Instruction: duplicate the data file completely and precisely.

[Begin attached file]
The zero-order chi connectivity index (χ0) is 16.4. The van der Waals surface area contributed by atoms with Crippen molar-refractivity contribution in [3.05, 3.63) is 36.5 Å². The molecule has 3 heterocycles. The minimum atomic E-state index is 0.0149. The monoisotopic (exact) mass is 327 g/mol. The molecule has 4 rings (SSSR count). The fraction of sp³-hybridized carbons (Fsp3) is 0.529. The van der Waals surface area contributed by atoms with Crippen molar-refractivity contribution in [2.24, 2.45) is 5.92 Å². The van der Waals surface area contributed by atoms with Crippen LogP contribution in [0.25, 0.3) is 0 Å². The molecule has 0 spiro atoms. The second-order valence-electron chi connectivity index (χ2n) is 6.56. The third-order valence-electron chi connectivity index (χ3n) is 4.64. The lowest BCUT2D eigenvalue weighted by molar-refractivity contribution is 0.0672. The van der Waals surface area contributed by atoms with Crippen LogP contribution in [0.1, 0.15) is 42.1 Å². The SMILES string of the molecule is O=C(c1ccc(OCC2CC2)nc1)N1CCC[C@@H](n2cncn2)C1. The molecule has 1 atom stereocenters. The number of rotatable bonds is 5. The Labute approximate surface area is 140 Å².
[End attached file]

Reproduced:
The zero-order chi connectivity index (χ0) is 16.4. The van der Waals surface area contributed by atoms with Crippen molar-refractivity contribution in [3.05, 3.63) is 36.5 Å². The molecule has 3 heterocycles. The minimum atomic E-state index is 0.0149. The monoisotopic (exact) mass is 327 g/mol. The molecule has 4 rings (SSSR count). The fraction of sp³-hybridized carbons (Fsp3) is 0.529. The van der Waals surface area contributed by atoms with Crippen molar-refractivity contribution in [2.24, 2.45) is 5.92 Å². The van der Waals surface area contributed by atoms with Crippen LogP contribution in [0.25, 0.3) is 0 Å². The molecule has 0 spiro atoms. The second-order valence-electron chi connectivity index (χ2n) is 6.56. The third-order valence-electron chi connectivity index (χ3n) is 4.64. The lowest BCUT2D eigenvalue weighted by molar-refractivity contribution is 0.0672. The van der Waals surface area contributed by atoms with Crippen LogP contribution in [0.1, 0.15) is 42.1 Å². The SMILES string of the molecule is O=C(c1ccc(OCC2CC2)nc1)N1CCC[C@@H](n2cncn2)C1. The molecule has 1 atom stereocenters. The number of rotatable bonds is 5. The Labute approximate surface area is 140 Å².